How Much is 1917 Australian Half Penny Worth?

Last Updated on July 3, 2022

The Australian halfpenny coin was the lowest-denomination circulating currency in Australia.

It’s worth noting that the size and composition of this coin are identical to those of the British pre-decimal halfpenny (which it is derived from) (for a period, the coins circulated simultaneously in Australia but not in the United Kingdom; currencies were fixed at par).


How Much is 1917 Australian Half Penny Worth?

At retail, the 1917 Australian halfpenny value can range from $1 to over $400, depending on state of wear, desirability, demand, and availability in that relative state of preservation.

The reverse of these Australian halfpenny coins has no writing on it. In 1939, a new design was introduced, replacing the previous version, which featured the iconic leaping kangaroo.

After 49 years in circulation, the coins issued in 1917 were discontinued at decimalisation in 1966 and have never been formally demonetised, making them still legal currency.


The King George V facing left (crowned effigy by Sir Edgar Bertram Mackennal) features the following text: The King is wearing the Imperial Crown and the ermine Robe of State, the Collar of the Most Noble Order of the Garter, and the Badge of the Most Honourable Order of the Bath.

The initials BM are in relief on the bust truncation.

The monarch’s motto, GEORGIVS V D. G. BRITT: OMN: REX F. D. IND: IMP, translates to “George the Fifth, by the Grace of God King of all the Britains, Defender of the Faith, Emperor of India.”


The inscription ONE HALF PENNY is located in the centre of a circle of beads, above a plain scroll. Around above, outside the circle of beads, THE COMMONWEALTH OF AUSTRALIA; below, the year 1917.

The Calcutta Mint’s mint mark I (for India) is located beneath the scroll.

Australian Half Penny History

The Australian pre-decimal halfpenny coin, often referred to as a ha’penny ( pronounced /heɪˈpəni/), was the smallest currency unit in circulation in Australia. It was a monetary unit equal to half of a penny, one-quarter of a shilling.

The coin was created to be equivalent to the British halfpenny, and its dimensions, composition, and values were all identical. Furthermore, the two currencies were set at par.

The coin was first minted in 1911, and production ceased in 1965 when the decimal system was implemented. The value of the coin was changed on February 14th, 1966, to 0.41666 c (5/12 c).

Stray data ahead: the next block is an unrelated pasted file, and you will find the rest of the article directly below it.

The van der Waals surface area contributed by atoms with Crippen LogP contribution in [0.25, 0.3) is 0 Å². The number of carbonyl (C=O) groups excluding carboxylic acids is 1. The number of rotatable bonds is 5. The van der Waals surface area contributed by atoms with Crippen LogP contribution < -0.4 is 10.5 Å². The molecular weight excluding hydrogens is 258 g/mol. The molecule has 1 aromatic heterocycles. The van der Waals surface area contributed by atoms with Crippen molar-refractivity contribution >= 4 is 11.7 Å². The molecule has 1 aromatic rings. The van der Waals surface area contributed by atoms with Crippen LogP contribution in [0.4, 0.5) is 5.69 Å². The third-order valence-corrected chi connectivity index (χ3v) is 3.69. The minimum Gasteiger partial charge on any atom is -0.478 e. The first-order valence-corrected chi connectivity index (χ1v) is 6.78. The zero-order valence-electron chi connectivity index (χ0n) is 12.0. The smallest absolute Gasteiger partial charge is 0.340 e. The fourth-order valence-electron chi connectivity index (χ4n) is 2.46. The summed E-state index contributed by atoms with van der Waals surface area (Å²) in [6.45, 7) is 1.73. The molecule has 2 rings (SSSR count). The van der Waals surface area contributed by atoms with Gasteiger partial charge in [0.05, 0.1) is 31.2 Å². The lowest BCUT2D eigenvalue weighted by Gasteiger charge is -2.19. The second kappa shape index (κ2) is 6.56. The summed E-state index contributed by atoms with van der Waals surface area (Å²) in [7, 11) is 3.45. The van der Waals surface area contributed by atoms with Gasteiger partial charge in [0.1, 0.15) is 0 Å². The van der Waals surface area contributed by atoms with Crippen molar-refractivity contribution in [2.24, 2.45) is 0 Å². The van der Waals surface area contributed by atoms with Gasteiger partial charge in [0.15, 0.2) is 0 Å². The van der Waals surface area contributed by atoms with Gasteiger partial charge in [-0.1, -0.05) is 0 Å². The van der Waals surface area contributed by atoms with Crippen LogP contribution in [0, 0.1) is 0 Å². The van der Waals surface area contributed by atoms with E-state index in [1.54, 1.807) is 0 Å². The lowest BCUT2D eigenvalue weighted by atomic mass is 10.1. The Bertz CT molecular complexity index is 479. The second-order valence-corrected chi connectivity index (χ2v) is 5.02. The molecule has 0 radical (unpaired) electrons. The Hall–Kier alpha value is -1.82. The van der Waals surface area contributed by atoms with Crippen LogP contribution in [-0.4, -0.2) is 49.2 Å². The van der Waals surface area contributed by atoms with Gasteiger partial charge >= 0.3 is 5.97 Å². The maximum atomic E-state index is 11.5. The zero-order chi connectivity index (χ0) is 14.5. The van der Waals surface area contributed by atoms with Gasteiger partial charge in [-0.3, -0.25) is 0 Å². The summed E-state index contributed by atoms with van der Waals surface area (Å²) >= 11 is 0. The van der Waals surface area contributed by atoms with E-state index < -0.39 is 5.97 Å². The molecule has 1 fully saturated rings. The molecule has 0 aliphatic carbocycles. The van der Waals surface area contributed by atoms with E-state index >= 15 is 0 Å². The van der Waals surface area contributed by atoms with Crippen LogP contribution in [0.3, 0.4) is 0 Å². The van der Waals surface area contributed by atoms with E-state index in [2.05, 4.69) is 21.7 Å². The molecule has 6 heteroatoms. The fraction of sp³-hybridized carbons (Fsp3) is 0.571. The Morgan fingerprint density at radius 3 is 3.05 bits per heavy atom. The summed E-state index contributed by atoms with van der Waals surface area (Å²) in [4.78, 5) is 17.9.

The reverse of the coin depicted the current reigning monarch of Australia (excluding 1936, when Edward VIII was king). King George V, King George VI, and Queen Elizabeth II were represented three times. The Kangaroo Reverse was used on all George VI and Elizabeth II halfpennies.

From 1911 until 1964, Australia produced a series of commemorative coins in the name of its decimal currency. Halfpennies were issued in Melbourne, Perth, and Sydney; afterwards they were produced exclusively in Birmingham. They were minted in Calcutta (Calcutta and Bombay) and London.

How To Determine The Value Of 1917 Penny?

To obtain a precise value, you must first determine the grade. When looking at your coin as a whole, the first impression is key. The colors are even and there are no obnoxious scratches or dents.

Uncirculated Grade

The first thing to look for is a continuous layer of mint luster over the entire surface. Mint state is defined by uninterrupted luster – uncirculated grade.

Examine carefully to ensure that the original surfaces have not lost their texture or luster. Smoothness and color change from adjacent areas are signs of wear.

The 1917 penny has a lovely face and eye appeal is a good indication of its worth. Collectors evaluate not only the amount of wear on a coin, but also its attractiveness. Appeal increases with ample original luster.

Fine Grade

These pennies have moderate to severe wear on them.

Because of the lighter yellow hues mixed with browns, the 1917-S cent’s coloration is unusual. It has appeal to some and a more uniform tone to others. This is an example of the influence of aesthetics on value.

Good Grade

Minor and major detail eliminates wear in a coin’s grade. The design has a consistent flat surface through its middle, from top to bottom. A flat plane has formed as a result of metal that is worn smooth.

Jackie Palmer is a Houston-based coin journalist and fashion enthusiast. She joined Jewels Advisor’s content team after years of experience as a content strategist, managing blogs and social channels for local stores. Jackie mostly collects and studies US coins produced during the 20th century and over the years, published hundreds of articles for multiple coin publications.